On April 23, 2013, the Supreme Court of Ohio reversed the decision of the Eleventh District Court of Appeals and applied Ohio Revised Code 2317.43, commonly referred to as the Apology Statute, to exclude a physician’s post procedure statements from evidence in a medical malpractice lawsuit. The Court’s slip opinion can be accessed here: Johnson v. Smith.
In 2001, complications resulted from a gall bladder operation performed by Dr. Smith on Ms. Johnson. Ms. Johnson returned to the hospital after experiencing complications, but her condition required transfer to a different hospital. Trying to console the upset and emotional Ms. Johnson, Dr. Smith took her hand and said, “I take full responsibility for this. Everything will be okay.”
In 2002, Ms. Johnson and her husband sued Dr. Smith for medical malpractice but voluntarily dismissed the case in 2006. They filed a new malpractice suit in 2007. The Court initially decided that the Apology Statute applies to any cases filed after September 13, 2004, the effective date of the Apology Statute, regardless of whether the alleged malpractice occurred before this date. Dr. Smith sought pretrial to exclude his statements from evidence based on the Apology Statute, which provides in part:
In any civil action brought by an alleged victim of an unanticipated outcome of medical care or in any arbitration proceeding related to such a civil action, any and all statements, affirmations, gestures, or conduct expressing apology, sympathy, commiseration, condolence, compassion, or a general sense of benevolence that are made by a health care provider or an employee of a health care provider to the alleged victim, a relative of the alleged victim, or a representative of the alleged victim, and that relate to the discomfort, pain, suffering, injury, or death of the alleged victim as the result of the unanticipated outcome of medical care are inadmissible as evidence of an admission of liability or as evidence of an admission against interest.
The Supreme Court stated that the physician’s statements were “precisely the type of evidence that [the Apology Statute] was designed to exclude as evidence of liability in a medical-malpractice case.” The Court reasoned that Dr. Smith was faced with a distressed patient whom he tried to comfort and therefore the Apology Statute excluded his statements.
The Court’s decision is favorable for health care providers because it seems to recognize that statements regarding “responsibility” are not statements admitting fault. Judge Cannon, the dissenting judge from the Eleventh District Court of Appeals, stated that Dr. Smith, as the performing surgeon, had no choice but to take responsibility and further that a bad result does not necessarily equate to medical negligence. “Being responsible is not the same as admitting to legal liability,” he stated. The Supreme Court appears to agree with Judge Cannon by ruling that the “responsibility” statement of Dr. Smith is “precisely the type of evidence” that the Apology Statute is intended to exclude.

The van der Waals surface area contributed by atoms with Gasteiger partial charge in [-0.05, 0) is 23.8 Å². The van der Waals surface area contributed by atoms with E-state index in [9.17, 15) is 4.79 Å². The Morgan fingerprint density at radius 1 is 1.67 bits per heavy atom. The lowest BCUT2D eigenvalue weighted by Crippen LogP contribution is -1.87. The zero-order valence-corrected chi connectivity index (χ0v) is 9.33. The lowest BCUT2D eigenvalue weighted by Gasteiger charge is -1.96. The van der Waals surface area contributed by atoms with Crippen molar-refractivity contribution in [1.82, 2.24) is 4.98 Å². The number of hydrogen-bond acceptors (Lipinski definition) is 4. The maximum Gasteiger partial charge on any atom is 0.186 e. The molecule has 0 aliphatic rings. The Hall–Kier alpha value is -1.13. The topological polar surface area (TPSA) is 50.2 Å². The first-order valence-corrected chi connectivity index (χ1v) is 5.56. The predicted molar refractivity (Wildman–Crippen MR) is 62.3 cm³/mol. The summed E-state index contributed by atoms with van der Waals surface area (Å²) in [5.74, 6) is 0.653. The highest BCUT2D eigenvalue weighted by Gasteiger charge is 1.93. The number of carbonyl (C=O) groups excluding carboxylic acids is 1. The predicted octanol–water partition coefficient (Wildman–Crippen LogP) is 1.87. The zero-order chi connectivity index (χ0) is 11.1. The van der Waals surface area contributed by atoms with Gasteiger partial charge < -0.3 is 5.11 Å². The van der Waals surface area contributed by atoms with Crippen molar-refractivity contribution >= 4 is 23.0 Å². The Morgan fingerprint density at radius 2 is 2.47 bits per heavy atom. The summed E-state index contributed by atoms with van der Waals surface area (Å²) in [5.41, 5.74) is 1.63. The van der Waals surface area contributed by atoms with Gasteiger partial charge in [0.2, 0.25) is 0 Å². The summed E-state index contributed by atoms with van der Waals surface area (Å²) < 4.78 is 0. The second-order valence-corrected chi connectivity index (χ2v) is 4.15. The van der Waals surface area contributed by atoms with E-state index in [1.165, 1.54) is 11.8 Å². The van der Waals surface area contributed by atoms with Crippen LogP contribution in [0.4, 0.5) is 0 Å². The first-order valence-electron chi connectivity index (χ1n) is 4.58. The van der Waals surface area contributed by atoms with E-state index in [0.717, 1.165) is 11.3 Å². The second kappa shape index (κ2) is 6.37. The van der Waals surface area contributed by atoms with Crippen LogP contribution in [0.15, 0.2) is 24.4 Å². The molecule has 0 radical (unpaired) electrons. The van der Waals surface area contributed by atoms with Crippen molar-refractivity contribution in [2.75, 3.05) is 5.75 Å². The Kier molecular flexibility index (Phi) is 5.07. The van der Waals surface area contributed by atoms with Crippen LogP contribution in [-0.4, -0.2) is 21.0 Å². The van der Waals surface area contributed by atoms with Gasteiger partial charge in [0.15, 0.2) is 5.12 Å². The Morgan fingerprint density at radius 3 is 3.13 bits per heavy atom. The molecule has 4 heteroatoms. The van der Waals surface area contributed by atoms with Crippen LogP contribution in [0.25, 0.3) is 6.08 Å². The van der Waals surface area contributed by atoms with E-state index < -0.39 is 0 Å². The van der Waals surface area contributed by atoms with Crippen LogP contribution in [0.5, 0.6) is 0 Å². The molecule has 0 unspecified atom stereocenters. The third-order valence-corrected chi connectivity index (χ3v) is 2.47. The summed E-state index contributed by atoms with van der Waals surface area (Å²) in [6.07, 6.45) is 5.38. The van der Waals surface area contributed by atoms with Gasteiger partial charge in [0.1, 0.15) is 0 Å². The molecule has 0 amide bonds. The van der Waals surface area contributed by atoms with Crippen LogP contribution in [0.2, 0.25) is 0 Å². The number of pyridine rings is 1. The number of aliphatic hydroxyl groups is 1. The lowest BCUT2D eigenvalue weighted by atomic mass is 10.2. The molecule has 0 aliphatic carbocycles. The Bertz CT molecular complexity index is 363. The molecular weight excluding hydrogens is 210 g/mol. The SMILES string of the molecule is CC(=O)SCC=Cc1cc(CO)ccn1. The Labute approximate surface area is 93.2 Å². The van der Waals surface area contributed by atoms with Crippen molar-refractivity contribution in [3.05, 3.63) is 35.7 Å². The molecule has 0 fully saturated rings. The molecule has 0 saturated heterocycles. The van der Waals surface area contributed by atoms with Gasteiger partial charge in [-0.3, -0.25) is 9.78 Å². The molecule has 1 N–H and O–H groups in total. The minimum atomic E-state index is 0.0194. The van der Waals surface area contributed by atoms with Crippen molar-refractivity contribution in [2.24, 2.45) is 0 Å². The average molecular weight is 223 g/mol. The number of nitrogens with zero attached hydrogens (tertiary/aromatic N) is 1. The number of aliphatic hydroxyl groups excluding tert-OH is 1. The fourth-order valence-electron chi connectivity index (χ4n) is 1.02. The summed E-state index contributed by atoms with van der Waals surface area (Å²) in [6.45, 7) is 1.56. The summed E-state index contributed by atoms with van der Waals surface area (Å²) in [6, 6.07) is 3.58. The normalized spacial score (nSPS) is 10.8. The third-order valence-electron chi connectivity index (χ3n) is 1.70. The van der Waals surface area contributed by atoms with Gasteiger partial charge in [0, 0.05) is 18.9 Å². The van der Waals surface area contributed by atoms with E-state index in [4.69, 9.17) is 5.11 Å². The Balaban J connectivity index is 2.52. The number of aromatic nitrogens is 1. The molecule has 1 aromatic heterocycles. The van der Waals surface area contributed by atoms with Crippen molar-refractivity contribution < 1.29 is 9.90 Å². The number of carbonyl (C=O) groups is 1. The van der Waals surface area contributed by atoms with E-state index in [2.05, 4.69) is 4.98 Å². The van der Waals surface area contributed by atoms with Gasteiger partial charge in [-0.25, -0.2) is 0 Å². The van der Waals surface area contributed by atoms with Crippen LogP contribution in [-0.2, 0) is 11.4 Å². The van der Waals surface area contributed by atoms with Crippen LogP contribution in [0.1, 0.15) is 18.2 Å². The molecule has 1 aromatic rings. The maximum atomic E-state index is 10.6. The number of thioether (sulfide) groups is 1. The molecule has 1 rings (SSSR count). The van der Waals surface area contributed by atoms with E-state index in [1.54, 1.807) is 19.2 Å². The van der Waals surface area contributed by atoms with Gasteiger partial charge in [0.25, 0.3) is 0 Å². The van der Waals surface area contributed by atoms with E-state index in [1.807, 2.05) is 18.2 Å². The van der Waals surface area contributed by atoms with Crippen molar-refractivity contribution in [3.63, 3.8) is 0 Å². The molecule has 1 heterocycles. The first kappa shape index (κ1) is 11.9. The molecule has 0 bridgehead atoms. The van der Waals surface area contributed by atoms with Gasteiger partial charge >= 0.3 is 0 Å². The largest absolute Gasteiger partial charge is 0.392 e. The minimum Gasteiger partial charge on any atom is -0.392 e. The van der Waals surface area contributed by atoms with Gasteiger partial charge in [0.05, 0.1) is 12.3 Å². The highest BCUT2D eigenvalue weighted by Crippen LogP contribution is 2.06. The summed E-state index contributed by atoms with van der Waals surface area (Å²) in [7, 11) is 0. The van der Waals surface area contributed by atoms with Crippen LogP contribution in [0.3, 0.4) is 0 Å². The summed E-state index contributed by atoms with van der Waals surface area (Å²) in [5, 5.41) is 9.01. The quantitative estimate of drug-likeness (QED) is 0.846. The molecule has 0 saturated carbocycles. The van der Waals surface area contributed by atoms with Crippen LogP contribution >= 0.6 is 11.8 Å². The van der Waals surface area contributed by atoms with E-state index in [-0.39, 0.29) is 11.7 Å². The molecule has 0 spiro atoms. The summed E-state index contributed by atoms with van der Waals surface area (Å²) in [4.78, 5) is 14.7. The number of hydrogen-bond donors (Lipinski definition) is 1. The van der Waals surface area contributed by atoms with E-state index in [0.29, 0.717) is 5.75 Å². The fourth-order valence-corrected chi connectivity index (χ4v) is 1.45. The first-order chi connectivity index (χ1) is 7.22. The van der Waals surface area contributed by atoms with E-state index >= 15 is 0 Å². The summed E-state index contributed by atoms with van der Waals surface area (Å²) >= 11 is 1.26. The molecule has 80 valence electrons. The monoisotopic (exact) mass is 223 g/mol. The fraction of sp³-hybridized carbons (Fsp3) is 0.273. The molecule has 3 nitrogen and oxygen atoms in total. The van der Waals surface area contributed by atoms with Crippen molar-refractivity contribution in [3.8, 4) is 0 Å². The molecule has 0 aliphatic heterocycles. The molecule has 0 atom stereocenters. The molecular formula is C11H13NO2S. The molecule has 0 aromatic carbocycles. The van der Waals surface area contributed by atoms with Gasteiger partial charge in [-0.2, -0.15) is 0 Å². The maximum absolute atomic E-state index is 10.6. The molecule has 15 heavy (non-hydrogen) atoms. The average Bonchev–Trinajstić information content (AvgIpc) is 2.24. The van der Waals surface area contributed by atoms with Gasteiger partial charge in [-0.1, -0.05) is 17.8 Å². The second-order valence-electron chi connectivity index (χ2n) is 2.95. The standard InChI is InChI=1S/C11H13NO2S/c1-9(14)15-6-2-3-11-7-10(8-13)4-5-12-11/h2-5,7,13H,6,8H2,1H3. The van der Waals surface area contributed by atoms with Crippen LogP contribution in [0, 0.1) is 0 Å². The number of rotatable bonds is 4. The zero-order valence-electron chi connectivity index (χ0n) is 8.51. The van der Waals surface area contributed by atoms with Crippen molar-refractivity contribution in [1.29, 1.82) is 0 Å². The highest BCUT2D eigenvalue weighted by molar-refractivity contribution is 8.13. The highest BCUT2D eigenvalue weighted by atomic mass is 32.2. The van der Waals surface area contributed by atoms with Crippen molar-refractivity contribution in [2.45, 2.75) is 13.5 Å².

Compare this to the decision of the Ninth District Court of Appeals in Davis v. Wooster Orthopaedics & Sportsmedicine.1 In Davis, the Ninth District Court of Appeals distinguished statements of sympathy or apology (e.g., “I’m sorry”) from statements of fault (e.g., “It was my fault”), ruling that that the former would be inadmissible but that the latter would be admissible. The Franklin County Court of Common Pleas has ruled similarly, finding that providers’ statements of fault can be severed from their statements of sympathy. In Dimitroff v. Grischow,2 Judge Beatty was faced with a physician’s statement to the effect that “he was sorry, he had a made a mistake.” In Dimitroff, the court excluded from evidence the apology language but did not exclude the mistake language because the former was a legitimate statement of sympathy excluded by the Apology Statute but the latter was an admission of fault not excluded thereby.
Even though the Supreme Court’s April 23 decision seems to protect a provider’s admission of responsibility by characterizing it as an apology, providers must remain careful with their statements after unanticipated outcomes result from their medical care. Courts will continue to admit providers’ statements of fault (e.g., statements including the words “mistake, “error,” “fault,” “slip-up,” and words of similar meaning). Providers should be assured, though, that Ohio courts will protect their genuine statements of apology and sympathy from being used against them in malpractice suits.